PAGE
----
Pittsburgh man makes miraculous recovery after heart transplant

PITTSBURGH — Sept. 29 is “World Heart Day” and we recently sat down with a Pittsburgh man who’s sharing his story of hope after almost losing his life. Channel 11 Morning News anchor Katherine Amenta tells us about his incredible recovery and what he wants others to know.

“Everybody wants to go to heaven, but they don’t want to die to get there,” lamented heart patient, Mark Vincent.

Mark Vincent knows he’s been given a gift. Earlier this year, he was running out of time and desperately needed a heart transplant. Mark had already watched at least eight men in his family die in their 30s and 40s from heart conditions.

“Just talking...I’d start getting chest pains,” said Vincent.

He says his heart was basically functioning at just 18%. And at 68 years old, he only had 18 months before he was no longer eligible for the transplant. His cardiologist at Allegheny General Hospital”, Dr. George Gabriel, said that Mark, who was so full of life, was quickly nearing the end.

“Unfortunately, his cardiac disease has just progressed and progressed to the point where he really became debilitated,” said Dr. Gabriel.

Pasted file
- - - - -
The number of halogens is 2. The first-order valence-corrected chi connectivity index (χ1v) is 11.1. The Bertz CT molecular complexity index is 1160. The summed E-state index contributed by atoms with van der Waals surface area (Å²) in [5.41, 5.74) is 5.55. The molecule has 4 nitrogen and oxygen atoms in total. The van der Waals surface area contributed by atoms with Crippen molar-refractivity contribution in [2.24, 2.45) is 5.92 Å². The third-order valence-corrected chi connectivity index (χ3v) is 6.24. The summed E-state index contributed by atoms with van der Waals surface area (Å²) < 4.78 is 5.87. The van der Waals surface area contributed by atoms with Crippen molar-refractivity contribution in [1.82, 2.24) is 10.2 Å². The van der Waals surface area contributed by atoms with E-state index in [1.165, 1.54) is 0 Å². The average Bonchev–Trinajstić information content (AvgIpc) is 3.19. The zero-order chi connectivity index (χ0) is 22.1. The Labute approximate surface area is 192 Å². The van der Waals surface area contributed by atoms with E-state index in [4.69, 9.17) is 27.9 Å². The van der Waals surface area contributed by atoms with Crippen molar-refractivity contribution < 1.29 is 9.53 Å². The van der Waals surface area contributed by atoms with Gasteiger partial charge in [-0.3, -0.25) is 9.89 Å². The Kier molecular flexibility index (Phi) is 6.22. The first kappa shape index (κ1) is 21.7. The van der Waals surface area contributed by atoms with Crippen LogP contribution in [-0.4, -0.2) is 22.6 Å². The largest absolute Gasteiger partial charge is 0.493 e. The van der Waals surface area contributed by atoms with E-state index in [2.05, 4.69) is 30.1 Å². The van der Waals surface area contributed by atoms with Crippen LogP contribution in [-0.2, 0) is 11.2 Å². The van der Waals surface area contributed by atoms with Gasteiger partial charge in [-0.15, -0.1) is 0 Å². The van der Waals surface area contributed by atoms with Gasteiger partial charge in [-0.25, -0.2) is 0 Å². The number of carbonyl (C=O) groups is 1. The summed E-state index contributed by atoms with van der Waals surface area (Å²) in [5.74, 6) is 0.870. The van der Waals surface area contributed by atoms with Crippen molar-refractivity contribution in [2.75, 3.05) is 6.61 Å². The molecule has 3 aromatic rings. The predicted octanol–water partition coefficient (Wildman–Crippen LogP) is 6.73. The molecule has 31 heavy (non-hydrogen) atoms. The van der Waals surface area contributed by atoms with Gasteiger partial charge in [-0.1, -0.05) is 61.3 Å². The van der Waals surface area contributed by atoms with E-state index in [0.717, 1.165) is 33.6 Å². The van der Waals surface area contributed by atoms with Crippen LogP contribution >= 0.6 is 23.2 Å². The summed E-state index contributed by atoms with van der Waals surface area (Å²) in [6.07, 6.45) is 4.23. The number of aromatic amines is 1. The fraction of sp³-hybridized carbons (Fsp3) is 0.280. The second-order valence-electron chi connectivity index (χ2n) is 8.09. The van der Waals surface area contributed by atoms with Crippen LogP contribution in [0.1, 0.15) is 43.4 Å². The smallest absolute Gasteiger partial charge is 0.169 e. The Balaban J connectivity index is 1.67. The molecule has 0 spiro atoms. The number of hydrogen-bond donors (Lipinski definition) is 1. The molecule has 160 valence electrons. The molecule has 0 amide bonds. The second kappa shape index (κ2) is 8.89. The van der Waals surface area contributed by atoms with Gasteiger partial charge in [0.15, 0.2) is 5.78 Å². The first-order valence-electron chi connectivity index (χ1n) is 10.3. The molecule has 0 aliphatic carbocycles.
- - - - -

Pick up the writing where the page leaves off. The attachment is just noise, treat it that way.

But then, in April, the call came: they found a heart. Not wanting the gravity of the moment overwhelm him, Mark said he took his faith and a little humor with him into the operating room, telling doctors he was naming his heart “Bob”.

“I said, ‘Yeah, it’s a perfect name. I’m getting a new heart. Bob - get it? Bob Newhart,’” said Vincent.

Little did he know, how *perfect* it would be. Mark started to make a recovery that left his doctors in awe.

“The second day, I was in very little pain. The third day, I was in virtually no pain. Fourth day, I’m up walking unassisted,” said Dr. Gabriel. “And the doctor said, ‘there’s some things that we can’t explain. And you’re one of them’,” said Vincent.

So what made it so incredible? Look at what hospitals around the country consider a typical hospitalization for this kind of recovery - two weeks or more from the University of California San Francisco, 10-14 days from Penn Medicine and up to 15 days from Temple Health.

For Mark, on day six, with zero pain, he was told he was going home to his family.

“There’s nothing more we can do for you and it’s too dangerous - you being here,” recalled Vincent from the doctors. “He says, ‘we’re gonna let you go’.”

“Mark...really had a will to survive and I think that came through after surgery,” said Dr. Gabriel.

Mark says these “bonus years” aren’t just to spend with his family, he wants to pay it forward and help other patients prepare for their surgery.

“I got to give back,” said Vincent. “You know, I was given such a such a marvelous gift...my story is not about me. It’s about what God did. And what the surgeons did at AGH,” said Vincent.

Dr. Gabriel also said that Mark’s story is a powerful reminder about the gift of organ donation and how it can transform lives and families.

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